Wilbert Wynnberg of ‘Think Act Prosper’: “Timing ”

Timing — all speakers should abide and follow the given time slot. Some speakers like to speak on forever and it will affect the flow of the next speaker, the break etc. Which can make a lot of people tired and restless as a result. As a part of our series about “5 Things You Need To Know […]

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Timing — all speakers should abide and follow the given time slot. Some speakers like to speak on forever and it will affect the flow of the next speaker, the break etc. Which can make a lot of people tired and restless as a result.

As a part of our series about “5 Things You Need To Know To Successfully Run a Live Virtual Event”, I had the pleasure of interviewing Wilbert Wynnberg.

As the Founder of Think Act Prosper, a global media and education company, Wynnberg’s goal is to impact a billion lives over the next few decades, to help people excel in their income, business and life. He truly believes that everybody can be a better version of themselves and the only thing stopping them from achieving greatness is their own limiting mindset. Wynnberg holds an MBA degree from Murdoch University and has completed Oxford University’s Algorithmic Trading Programme. On his quest to help others excel in life, Wynnberg’s mission has been picked up in many major news outlets, and he currently sits on the Forbes Business Council, while also being a regular contributor to their platform.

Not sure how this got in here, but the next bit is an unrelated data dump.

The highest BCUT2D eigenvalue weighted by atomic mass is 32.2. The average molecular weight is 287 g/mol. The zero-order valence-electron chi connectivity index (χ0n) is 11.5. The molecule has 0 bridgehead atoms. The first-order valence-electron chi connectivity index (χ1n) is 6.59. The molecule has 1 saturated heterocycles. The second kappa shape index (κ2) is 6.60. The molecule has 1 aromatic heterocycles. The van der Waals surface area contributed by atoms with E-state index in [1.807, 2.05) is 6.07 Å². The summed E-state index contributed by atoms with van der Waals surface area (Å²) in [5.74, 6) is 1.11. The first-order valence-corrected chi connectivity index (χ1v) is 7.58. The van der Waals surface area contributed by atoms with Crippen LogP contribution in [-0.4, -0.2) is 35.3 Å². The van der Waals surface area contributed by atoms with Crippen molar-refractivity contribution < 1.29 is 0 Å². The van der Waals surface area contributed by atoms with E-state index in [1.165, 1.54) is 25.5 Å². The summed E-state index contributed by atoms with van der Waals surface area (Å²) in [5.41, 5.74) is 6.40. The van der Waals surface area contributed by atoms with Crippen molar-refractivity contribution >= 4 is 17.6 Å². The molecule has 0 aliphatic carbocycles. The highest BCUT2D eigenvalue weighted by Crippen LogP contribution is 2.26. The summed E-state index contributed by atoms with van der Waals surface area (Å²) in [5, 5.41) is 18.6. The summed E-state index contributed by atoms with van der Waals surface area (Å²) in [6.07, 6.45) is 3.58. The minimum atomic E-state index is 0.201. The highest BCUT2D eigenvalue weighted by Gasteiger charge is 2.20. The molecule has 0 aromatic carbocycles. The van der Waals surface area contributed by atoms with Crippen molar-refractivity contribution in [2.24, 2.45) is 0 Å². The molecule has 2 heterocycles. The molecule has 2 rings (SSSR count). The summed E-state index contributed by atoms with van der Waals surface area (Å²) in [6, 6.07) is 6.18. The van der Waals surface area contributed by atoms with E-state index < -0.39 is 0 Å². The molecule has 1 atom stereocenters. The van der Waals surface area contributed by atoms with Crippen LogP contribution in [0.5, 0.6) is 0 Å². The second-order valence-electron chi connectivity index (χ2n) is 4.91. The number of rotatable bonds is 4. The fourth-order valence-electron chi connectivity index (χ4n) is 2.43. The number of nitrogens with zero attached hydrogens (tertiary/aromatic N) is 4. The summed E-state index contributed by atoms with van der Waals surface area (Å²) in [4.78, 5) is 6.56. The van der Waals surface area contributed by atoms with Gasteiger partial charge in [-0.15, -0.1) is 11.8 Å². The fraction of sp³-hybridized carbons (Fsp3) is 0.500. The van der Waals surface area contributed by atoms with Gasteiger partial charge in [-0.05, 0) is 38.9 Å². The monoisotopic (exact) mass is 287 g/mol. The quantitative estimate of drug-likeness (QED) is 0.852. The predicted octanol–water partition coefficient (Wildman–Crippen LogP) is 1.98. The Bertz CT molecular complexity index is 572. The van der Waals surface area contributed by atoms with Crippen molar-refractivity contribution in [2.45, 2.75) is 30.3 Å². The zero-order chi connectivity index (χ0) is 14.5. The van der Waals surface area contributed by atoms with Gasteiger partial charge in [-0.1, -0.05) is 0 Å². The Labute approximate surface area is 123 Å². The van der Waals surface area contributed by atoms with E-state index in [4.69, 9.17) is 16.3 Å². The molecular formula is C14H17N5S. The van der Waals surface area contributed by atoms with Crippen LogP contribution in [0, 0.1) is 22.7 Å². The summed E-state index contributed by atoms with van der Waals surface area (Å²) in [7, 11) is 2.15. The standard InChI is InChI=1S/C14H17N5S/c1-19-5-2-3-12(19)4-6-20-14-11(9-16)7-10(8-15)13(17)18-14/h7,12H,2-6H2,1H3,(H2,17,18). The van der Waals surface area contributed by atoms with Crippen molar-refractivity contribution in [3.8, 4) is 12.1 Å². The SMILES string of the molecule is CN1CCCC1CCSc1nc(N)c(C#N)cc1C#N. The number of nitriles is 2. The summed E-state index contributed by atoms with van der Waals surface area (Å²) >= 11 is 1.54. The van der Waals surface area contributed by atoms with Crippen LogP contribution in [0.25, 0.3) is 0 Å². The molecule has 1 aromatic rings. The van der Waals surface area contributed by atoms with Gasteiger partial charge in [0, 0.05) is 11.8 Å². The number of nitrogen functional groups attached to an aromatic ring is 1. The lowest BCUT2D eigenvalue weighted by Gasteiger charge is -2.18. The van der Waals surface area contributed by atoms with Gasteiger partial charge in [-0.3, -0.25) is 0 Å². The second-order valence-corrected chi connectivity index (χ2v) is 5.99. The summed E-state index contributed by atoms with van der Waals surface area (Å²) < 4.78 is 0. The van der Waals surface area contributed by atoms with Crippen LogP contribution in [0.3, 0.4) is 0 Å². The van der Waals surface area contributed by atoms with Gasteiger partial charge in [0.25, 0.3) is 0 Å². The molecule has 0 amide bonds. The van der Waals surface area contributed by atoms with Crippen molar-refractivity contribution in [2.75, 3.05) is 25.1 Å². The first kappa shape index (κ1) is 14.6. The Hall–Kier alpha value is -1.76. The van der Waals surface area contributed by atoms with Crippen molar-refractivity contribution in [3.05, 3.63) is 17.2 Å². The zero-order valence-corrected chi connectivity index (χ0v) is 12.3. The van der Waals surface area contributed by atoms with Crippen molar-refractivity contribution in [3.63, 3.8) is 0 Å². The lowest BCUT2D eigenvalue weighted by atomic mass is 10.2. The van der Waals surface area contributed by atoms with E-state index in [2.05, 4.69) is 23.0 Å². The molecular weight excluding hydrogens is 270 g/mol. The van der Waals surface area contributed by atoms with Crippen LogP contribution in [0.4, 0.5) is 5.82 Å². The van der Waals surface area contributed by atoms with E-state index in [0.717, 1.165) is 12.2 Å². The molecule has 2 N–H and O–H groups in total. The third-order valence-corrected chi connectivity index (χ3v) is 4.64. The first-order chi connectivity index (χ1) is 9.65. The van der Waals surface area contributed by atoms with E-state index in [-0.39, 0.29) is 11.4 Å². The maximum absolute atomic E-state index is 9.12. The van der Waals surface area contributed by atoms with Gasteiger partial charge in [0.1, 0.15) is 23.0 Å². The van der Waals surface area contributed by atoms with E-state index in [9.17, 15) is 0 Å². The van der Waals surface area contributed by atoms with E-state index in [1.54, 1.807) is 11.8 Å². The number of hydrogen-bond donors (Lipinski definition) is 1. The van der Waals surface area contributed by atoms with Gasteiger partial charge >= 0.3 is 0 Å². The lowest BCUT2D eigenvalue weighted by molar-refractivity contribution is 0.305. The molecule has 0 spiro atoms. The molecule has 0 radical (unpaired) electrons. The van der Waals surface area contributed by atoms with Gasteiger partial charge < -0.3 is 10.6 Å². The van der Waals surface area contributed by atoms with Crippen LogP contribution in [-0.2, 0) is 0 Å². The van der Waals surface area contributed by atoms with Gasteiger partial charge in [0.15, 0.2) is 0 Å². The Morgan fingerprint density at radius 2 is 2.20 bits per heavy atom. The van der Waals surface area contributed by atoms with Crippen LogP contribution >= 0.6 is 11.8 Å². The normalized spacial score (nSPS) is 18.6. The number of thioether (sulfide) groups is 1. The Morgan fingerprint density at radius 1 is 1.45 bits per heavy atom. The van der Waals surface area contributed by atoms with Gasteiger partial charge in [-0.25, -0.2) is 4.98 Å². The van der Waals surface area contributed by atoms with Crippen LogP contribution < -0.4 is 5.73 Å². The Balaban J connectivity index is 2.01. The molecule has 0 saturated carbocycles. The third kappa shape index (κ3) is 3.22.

Thank you so much for joining us in this interview series! Before we dive in, our readers would love to learn a bit more about you. Can you tell us a bit about your “childhood backstory”?

I was born and raised in Singapore in a low-income family. Growing up, I was very rebellious and joined a gang when I was 13. I got into a lot of fights and was selling contraband items by the time I was 14. Life went by and I wasn’t doing much with my life and at 20, I got kicked out of my college for failing the same module twice. During those years, I was drinking, womanising and gambling excessively. By 21, I was locked up in an Army Detention Barracks for the first time, sentenced to 4 months due to insubordination and being AWOL from military training. Unfortunately I didn’t learn from my mistakes and at 23 I was sentenced to another 12 months. At 24, I was released, with no qualifications or work experience. It was then that I decided to turn my life around and started reading and ‘upgrading myself’. I started my first company at 27, and a year later went to the U.S. to find Brian Tracy. That same year, I survived two skydiving crashes which then led me to rethinking my life, and to my first book, Think Act Prosper. The book was then expanded into an annual business conference and recently, a monthly digital magazine. Since then, I’ve reached more than 250,000 people through my books, and my live and virtual events.